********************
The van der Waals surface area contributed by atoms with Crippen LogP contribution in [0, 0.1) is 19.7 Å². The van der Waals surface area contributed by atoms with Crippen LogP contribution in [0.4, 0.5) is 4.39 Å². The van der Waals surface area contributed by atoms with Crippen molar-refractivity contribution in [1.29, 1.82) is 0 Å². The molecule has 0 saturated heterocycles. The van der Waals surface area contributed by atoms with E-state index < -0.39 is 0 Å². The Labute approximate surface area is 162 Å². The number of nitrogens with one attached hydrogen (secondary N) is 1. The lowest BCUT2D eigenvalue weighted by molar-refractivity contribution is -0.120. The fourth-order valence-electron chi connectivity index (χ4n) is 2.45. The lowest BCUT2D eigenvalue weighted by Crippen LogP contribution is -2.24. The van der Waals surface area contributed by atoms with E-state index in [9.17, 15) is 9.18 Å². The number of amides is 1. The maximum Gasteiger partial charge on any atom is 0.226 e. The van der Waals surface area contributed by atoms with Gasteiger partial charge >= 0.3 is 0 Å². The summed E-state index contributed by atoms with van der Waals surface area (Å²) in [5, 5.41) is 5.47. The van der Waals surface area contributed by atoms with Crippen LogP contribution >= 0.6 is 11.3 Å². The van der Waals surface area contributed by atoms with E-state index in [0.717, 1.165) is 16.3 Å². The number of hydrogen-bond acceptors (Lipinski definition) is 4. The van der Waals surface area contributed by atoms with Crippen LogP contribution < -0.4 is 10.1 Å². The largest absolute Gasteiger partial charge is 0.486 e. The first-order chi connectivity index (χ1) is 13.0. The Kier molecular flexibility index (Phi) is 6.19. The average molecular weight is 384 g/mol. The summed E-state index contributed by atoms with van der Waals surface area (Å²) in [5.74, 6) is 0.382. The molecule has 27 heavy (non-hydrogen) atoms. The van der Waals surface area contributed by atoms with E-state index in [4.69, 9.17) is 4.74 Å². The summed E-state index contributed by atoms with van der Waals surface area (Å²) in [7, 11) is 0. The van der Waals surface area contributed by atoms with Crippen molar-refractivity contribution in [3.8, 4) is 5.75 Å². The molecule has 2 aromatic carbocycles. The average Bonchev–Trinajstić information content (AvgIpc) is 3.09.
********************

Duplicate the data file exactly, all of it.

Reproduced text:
The van der Waals surface area contributed by atoms with Crippen LogP contribution in [0, 0.1) is 19.7 Å². The van der Waals surface area contributed by atoms with Crippen LogP contribution in [0.4, 0.5) is 4.39 Å². The van der Waals surface area contributed by atoms with Crippen molar-refractivity contribution in [1.29, 1.82) is 0 Å². The molecule has 0 saturated heterocycles. The van der Waals surface area contributed by atoms with E-state index < -0.39 is 0 Å². The Labute approximate surface area is 162 Å². The number of nitrogens with one attached hydrogen (secondary N) is 1. The lowest BCUT2D eigenvalue weighted by molar-refractivity contribution is -0.120. The fourth-order valence-electron chi connectivity index (χ4n) is 2.45. The lowest BCUT2D eigenvalue weighted by Crippen LogP contribution is -2.24. The van der Waals surface area contributed by atoms with E-state index in [9.17, 15) is 9.18 Å². The number of amides is 1. The maximum Gasteiger partial charge on any atom is 0.226 e. The van der Waals surface area contributed by atoms with Gasteiger partial charge >= 0.3 is 0 Å². The summed E-state index contributed by atoms with van der Waals surface area (Å²) in [5, 5.41) is 5.47. The van der Waals surface area contributed by atoms with Crippen LogP contribution >= 0.6 is 11.3 Å². The van der Waals surface area contributed by atoms with E-state index in [0.717, 1.165) is 16.3 Å². The number of hydrogen-bond acceptors (Lipinski definition) is 4. The van der Waals surface area contributed by atoms with Crippen LogP contribution < -0.4 is 10.1 Å². The largest absolute Gasteiger partial charge is 0.486 e. The first-order chi connectivity index (χ1) is 13.0. The Kier molecular flexibility index (Phi) is 6.19. The average molecular weight is 384 g/mol. The summed E-state index contributed by atoms with van der Waals surface area (Å²) in [5.74, 6) is 0.382. The molecule has 27 heavy (non-hydrogen) atoms. The van der Waals surface area contributed by atoms with E-state index in [4.69, 9.17) is 4.74 Å². The summed E-state index contributed by atoms with van der Waals surface area (Å²) in [7, 11) is 0. The van der Waals surface area contributed by atoms with Crippen molar-refractivity contribution in [3.8, 4) is 5.75 Å². The molecule has 2 aromatic carbocycles. The average Bonchev–Trinajstić information content (AvgIpc) is 3.09.